The Presence of Grace (Love and Loss #2)(7)

By: Anie Michaels



“It’s strange hearing someone call him Jax,” I said absently as I flipped through the papers.

“Oh?”

“We always call him Jaxy.” Her eyes went soft when I told her the nickname.

“That’s sweet. He’s a really special boy.”

“I agree.”

“Well,” she said, letting out a sigh, “that’s all the info I have for you. I don’t want to keep you from your Friday night plans.”

I let out a laugh. “My parents took the kids overnight, and my plans included this meeting. Now all that’s waiting for me is a quiet, empty house.” I said the words with more sadness than I anticipated. I was looking forward to having a night alone, but I hadn’t anticipated being lonely.

“We’ve got that in common,” she said with a smile as she scooped up all the papers she’d laid out for me.

Before I could even think about filtering the words, they tumbled out of my mouth. “Can I take you for a cup of coffee?” Her hands stilled, her fingers still grasping the papers, and her eyes met mine. “Not, like, a date,” I hurriedly stuttered, “just like a thank you coffee for crying all over you last time we met.”

“I don’t know,” she said slowly, a worried look in her eyes.

“No, you’re right. It’s a bad idea.” I stood up and, taking my packet of papers with me, moved toward the door. “It was nice meeting you… um… again.” I threw up a hasty wave, but just before I made it to the door, she stopped me.

“Wait,” she called, her voice still sounding unsure. “There’s a great little bistro on Fifth Street downtown called Marco’s. They’re open late on Fridays. I was going to go there after work and grade some papers, maybe grab a sandwich. I’ll be there for the next few hours.”

“You won’t mind a little distraction?” I asked, hoping she wouldn’t.

“Are you kidding? I talk to seven-year-olds all day. I would love to talk to an adult about something normal for a little while.” She smiled again and all my nerves dissipated. I didn’t know why I was nervous. It wasn’t like I’d asked her on a date. We were just two adults who didn’t have any plans and decided to grab something to eat.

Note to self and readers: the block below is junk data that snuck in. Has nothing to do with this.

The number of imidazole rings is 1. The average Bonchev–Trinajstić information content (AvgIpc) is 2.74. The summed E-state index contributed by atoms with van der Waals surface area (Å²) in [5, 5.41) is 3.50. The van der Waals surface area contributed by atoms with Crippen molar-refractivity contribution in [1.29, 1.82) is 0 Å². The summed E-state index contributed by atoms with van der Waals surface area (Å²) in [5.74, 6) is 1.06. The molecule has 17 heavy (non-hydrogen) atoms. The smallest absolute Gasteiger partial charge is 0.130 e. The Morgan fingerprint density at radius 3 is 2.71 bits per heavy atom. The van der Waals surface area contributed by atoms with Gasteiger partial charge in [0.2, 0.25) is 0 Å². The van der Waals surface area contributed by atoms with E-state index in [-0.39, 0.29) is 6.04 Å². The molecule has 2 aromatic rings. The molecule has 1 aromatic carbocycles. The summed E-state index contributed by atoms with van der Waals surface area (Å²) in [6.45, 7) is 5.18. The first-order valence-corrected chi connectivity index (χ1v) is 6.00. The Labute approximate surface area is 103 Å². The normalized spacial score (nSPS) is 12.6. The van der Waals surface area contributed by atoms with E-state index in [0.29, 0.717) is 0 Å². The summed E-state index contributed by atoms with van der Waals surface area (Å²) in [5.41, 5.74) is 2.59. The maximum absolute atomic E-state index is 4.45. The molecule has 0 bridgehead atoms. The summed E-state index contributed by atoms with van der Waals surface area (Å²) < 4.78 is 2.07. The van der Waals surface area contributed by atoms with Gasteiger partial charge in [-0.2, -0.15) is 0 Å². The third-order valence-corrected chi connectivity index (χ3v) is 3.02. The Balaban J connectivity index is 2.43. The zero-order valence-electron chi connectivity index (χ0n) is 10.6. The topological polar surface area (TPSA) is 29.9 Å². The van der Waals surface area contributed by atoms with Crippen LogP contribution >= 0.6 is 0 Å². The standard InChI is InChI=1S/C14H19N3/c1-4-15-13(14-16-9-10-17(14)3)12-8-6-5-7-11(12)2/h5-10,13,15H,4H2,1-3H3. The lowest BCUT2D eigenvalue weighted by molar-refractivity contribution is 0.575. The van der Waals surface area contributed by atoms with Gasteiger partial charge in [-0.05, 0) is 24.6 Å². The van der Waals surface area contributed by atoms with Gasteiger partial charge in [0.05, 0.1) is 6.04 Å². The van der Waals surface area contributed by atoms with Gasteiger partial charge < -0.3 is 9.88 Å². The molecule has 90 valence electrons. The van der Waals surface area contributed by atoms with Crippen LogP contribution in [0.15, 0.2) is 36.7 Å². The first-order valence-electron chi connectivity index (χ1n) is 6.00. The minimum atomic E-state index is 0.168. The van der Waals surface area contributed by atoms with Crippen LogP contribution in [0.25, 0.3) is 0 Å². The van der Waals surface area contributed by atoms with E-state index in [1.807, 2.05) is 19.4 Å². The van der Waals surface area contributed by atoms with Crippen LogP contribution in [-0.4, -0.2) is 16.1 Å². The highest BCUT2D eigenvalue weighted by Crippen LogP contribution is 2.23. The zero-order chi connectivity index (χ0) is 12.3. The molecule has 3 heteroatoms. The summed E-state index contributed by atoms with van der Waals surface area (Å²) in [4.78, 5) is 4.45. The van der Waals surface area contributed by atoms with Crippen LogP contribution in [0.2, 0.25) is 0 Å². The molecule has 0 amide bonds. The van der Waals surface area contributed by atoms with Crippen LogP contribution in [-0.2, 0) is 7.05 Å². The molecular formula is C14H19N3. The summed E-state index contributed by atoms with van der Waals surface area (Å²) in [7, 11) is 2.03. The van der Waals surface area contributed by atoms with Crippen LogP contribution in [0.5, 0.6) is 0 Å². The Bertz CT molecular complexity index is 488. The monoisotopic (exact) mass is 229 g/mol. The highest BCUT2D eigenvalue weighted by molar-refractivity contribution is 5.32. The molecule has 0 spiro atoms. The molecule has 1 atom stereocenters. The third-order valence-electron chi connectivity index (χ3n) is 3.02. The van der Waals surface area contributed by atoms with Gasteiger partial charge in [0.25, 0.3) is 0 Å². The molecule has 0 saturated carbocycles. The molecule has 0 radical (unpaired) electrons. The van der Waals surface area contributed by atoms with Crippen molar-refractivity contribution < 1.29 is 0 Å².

“Okay, I’ll see you there in a little while.” I waved again, this time a little less rabidly, and left. I made it into the hall and around the corner before I let out the breath I’d been holding. I ran a hand through my hair and kept walking. It had been a very long time since I’d been alone with a woman. I hadn’t even thought about whether or not I was ready to take this step before I’d blurted out the words.

My thoughts immediately went to Olivia, and even though it was ridiculous, I felt guilty for planning to meet with a woman. And as if my guiltometer needed to be calibrated, my phone rang in my pocket. It turned out to be Evelyn calling. I’d dodged her phone call earlier in the week and couldn’t bring myself to ignore her again. She didn’t deserve that.

“Hey, Evie,” I answered, trying to sound upbeat.

“Devon, hi. How are you?”

“Good. Just leaving a conference with Jaxy’s teacher.”

“Oh, yeah? Are the kids there?”

“No, they’re with my mom.”

“Oh.” She sounded disappointed. “But that’s probably good. Do you have a second?”

“Yeah, sure,” I replied, pushing the doors of the school open and walking out into the warm air of the night. The tone of Evie’s voice worried me though; she sounded like she had bad news. Or news she thought I wouldn’t take well.

Evie and I had been on better terms since she’d come to visit us a few months before. There’d been a period when we didn’t really communicate. I let her talk to the kids whenever she wanted, encouraged it even. Evie was one of the last connections Ruby and Jaxy had to their mother and I would never keep her away, but it was too difficult to talk to her myself. But a lot of good had come of her visit. Seeing her happy and healthy went a long way to making me feel like we’d all made the right decisions, like we’d actually done what was best for everyone.

“Nate and I want to fly to Florida during the kids’ spring break and take them to Disney World.” Evie pushed the words out rapidly and I knew she was nervous. I could tell by the tone of her voice she had her eyes squeezed shut and her cheeks bunched up, bracing for the worst. I could picture her in my head. “We don’t want to intrude, so if you already have plans, I completely understand. I just miss them and thought it would be something fun—ˮ

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